With Karen Blixen to her lover’s grave

Hatton’s grave

The obelisk and Damaris at Denys Finch Hatton’s grave site.

Photo credit: John Fox | Nation Media Group

What you need to know:

  • When we got to the T-junction in Ngong Town, Google instructed me to turn right, rather than left to Kiserian.
  • Then, avoiding the right turn to Suswa, we looped left, drove past the government offices and stayed on the same road beyond the tarmac for about six kilometres. 

I have another ghost story for you. A good one. I hope you think so too. The ghosts of Kenya’s past must have been talking amongst themselves.

Like for a few others, I had a visitation the other day. It was the ghost of Karen Blixen. ‘I am jealous of Elspeth Huxley,’ she said. ‘You took her on a trip back to Thika. I want to visit the grave of Denys Finch Hatton. You will be aware that that aristocratic adventurer had a very special place in my life. Will you take me there? You must know there will be no problem. No-one but you will be able to see or hear me.’ 

I couldn’t say No, could I? 

So, last Sunday, we drove to the Ngong Hills. ‘I have ghosted around my old Bogani House, now the Museum named after me, and I have sat incognito at the Karen Blixen Coffee Garden – both wonderful places. But I couldn’t find the grave site up on the hills’. 

‘Don’t worry,’ I reassured her. ‘I haven’t been there for years, but I have the Google map and directions.’ 
On the way, she was very ready to chat.

‘You will have read my Out of Africa, so you will know how we chose that site. It was at the time that we were very close. And it was when I thought I would live and die in Africa. There was a place high up the hills that I pointed out to Denys as where I would wish to be buried. In the evening at Bogani, as we were sitting and looking up at the hills, Denys said that he would also like to be buried there. Quite often after that, Denys would say, ‘’Lets drive up the hills to our graves’’’.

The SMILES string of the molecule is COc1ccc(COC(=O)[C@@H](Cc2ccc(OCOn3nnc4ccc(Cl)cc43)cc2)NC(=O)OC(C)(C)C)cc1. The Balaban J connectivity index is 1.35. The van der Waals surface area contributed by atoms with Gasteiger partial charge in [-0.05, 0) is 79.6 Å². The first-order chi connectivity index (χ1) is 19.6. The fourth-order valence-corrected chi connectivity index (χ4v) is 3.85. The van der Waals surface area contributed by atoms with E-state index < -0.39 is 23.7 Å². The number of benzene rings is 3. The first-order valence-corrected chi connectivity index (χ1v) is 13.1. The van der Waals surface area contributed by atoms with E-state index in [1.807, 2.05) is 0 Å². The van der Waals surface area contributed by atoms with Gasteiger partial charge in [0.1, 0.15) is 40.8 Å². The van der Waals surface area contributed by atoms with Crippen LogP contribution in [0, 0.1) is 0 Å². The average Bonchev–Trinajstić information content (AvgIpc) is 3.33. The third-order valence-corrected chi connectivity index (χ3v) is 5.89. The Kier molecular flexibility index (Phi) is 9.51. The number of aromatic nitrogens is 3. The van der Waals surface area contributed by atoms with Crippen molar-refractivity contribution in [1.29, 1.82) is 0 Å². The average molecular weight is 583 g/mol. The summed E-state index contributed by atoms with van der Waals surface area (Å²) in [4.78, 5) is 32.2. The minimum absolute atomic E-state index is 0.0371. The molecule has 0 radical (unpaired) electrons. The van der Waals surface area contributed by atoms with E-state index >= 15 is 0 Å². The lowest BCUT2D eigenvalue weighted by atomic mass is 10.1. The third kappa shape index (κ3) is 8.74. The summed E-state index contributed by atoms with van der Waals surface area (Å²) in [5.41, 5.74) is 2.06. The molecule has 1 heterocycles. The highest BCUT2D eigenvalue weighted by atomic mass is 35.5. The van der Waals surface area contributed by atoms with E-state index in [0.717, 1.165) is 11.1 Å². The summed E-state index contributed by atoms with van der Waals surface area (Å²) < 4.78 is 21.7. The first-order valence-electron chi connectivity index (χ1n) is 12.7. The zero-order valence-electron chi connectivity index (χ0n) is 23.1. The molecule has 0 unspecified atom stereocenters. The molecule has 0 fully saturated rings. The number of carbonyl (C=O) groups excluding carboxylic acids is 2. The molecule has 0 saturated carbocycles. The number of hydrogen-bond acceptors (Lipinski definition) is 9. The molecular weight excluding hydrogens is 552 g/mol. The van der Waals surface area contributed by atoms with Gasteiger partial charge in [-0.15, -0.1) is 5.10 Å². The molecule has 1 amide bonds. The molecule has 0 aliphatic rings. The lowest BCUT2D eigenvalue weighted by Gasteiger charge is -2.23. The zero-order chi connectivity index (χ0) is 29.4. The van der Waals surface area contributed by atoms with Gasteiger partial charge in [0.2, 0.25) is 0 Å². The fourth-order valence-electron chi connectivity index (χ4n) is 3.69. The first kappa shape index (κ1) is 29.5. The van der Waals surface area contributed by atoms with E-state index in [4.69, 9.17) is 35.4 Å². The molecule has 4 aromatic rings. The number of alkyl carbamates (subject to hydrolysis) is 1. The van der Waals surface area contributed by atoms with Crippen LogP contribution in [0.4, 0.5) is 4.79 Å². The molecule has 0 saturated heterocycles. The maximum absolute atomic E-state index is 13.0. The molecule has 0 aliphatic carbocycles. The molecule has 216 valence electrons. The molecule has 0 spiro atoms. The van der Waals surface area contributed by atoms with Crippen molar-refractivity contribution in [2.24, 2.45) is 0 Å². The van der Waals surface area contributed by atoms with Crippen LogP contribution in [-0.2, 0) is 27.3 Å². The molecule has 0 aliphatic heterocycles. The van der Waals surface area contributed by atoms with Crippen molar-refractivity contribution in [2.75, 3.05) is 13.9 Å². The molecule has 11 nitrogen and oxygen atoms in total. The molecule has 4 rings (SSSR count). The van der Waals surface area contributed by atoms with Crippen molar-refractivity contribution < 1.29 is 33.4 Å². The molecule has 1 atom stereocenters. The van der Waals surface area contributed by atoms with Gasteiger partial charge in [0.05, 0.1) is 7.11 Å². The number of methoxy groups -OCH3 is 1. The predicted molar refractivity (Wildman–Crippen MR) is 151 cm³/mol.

When, on Sunday, we got to the T-junction in Ngong Town, Google instructed me to turn right, rather than left to Kiserian. Then, avoiding the right turn to Suswa, we looped left, drove past the government offices and stayed on the same road beyond the tarmac for about six kilometres. 

Karen was excited. ‘So many people,’ she said. ‘So many people! In my time there were no buildings up here. It was a game reserve.’

Then Google failed me. We were at the pin place, but there was no sign. However, the youngsters on the road all knew about Finch Hatton’s grave. One of them hung on the side of the Defender and guided me up a narrow lane called Naserian Road. At the site, Damaris was waiting by the gate. I had rung her the evening before. (And if you also want to visit, I advise you to do the same. Her number is 0723-758639.)

There was the obelisk, erected alongside the grave and surrounded by a well-tended garden. There was the plaque on the obelisk, with the lines from one of Denys’ favourite poems, Coleridge’s The Rime of the Ancient Mariner: ‘He prayeth well, who loveth well both man and bird and beast’. 

What happened then must have been an incredible experience for Karen’s ghost. Damaris said she was the great granddaughter of Kamante, who had been Karen’s cook – someone who she writes about a lot in Out of Africa.

It seems that before she went back to Denmark, Karen had persuaded the government to allocate land to Kamante, and she had asked him to look after the grave. She must have wanted to embrace the girl, but she couldn’t.

On the way back, I asked Karen if she ever made ghostly contact with Denys. ‘Very little,’ she said. ‘You will know he hunted women as well as elephants. I think he still has contact with that flirt, Beryl Markham – the woman who was a pilot like him. He will say all they do is talk about flying. But when next I meet up with him I will certainly tell him about this trip.’ 

John Fox is Chairman of iDC Email: john [email protected]

Welcome!

You're all set to enjoy unlimited Prime content.